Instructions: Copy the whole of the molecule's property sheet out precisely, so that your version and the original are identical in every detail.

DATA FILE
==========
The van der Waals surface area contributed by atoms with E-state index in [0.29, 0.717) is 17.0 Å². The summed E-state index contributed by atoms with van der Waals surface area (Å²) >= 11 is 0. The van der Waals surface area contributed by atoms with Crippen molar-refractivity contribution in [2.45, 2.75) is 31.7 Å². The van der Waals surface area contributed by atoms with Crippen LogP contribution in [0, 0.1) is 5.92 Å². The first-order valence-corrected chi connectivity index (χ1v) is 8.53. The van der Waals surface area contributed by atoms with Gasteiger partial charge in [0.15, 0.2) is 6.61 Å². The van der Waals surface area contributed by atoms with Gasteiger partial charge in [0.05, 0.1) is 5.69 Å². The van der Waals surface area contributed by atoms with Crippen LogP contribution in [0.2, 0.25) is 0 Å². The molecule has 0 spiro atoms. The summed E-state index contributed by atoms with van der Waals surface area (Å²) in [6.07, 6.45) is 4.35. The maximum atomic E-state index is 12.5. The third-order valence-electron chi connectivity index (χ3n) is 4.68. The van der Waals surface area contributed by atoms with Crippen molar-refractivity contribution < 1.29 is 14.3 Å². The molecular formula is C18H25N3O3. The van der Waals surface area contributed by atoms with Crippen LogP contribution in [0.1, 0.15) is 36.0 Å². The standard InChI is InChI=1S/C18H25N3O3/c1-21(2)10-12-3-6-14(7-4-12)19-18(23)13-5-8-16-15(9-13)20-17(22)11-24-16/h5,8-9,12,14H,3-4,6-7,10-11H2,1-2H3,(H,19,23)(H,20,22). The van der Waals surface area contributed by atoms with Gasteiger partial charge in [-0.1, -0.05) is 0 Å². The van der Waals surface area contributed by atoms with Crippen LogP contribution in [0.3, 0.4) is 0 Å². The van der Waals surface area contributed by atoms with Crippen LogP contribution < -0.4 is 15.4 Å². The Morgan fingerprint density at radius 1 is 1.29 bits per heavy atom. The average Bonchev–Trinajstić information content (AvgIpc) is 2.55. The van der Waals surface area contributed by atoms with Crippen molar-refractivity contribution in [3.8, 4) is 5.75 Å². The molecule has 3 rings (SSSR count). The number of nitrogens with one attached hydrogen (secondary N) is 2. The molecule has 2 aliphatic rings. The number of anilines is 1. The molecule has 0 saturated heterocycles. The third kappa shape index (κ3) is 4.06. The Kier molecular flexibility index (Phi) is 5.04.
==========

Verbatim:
The van der Waals surface area contributed by atoms with E-state index in [0.29, 0.717) is 17.0 Å². The summed E-state index contributed by atoms with van der Waals surface area (Å²) >= 11 is 0. The van der Waals surface area contributed by atoms with Crippen molar-refractivity contribution in [2.45, 2.75) is 31.7 Å². The van der Waals surface area contributed by atoms with Crippen LogP contribution in [0, 0.1) is 5.92 Å². The first-order valence-corrected chi connectivity index (χ1v) is 8.53. The van der Waals surface area contributed by atoms with Gasteiger partial charge in [0.15, 0.2) is 6.61 Å². The van der Waals surface area contributed by atoms with Gasteiger partial charge in [0.05, 0.1) is 5.69 Å². The van der Waals surface area contributed by atoms with Crippen LogP contribution in [0.2, 0.25) is 0 Å². The molecule has 0 spiro atoms. The summed E-state index contributed by atoms with van der Waals surface area (Å²) in [6.07, 6.45) is 4.35. The maximum atomic E-state index is 12.5. The third-order valence-electron chi connectivity index (χ3n) is 4.68. The van der Waals surface area contributed by atoms with Crippen molar-refractivity contribution < 1.29 is 14.3 Å². The molecular formula is C18H25N3O3. The van der Waals surface area contributed by atoms with Crippen LogP contribution in [0.1, 0.15) is 36.0 Å². The standard InChI is InChI=1S/C18H25N3O3/c1-21(2)10-12-3-6-14(7-4-12)19-18(23)13-5-8-16-15(9-13)20-17(22)11-24-16/h5,8-9,12,14H,3-4,6-7,10-11H2,1-2H3,(H,19,23)(H,20,22). The van der Waals surface area contributed by atoms with Gasteiger partial charge in [-0.1, -0.05) is 0 Å². The van der Waals surface area contributed by atoms with Crippen LogP contribution in [0.3, 0.4) is 0 Å². The van der Waals surface area contributed by atoms with Crippen LogP contribution < -0.4 is 15.4 Å². The Morgan fingerprint density at radius 1 is 1.29 bits per heavy atom. The average Bonchev–Trinajstić information content (AvgIpc) is 2.55. The van der Waals surface area contributed by atoms with Crippen molar-refractivity contribution in [3.8, 4) is 5.75 Å². The molecule has 3 rings (SSSR count). The number of nitrogens with one attached hydrogen (secondary N) is 2. The molecule has 2 aliphatic rings. The number of anilines is 1. The molecule has 0 saturated heterocycles. The third kappa shape index (κ3) is 4.06. The Kier molecular flexibility index (Phi) is 5.04.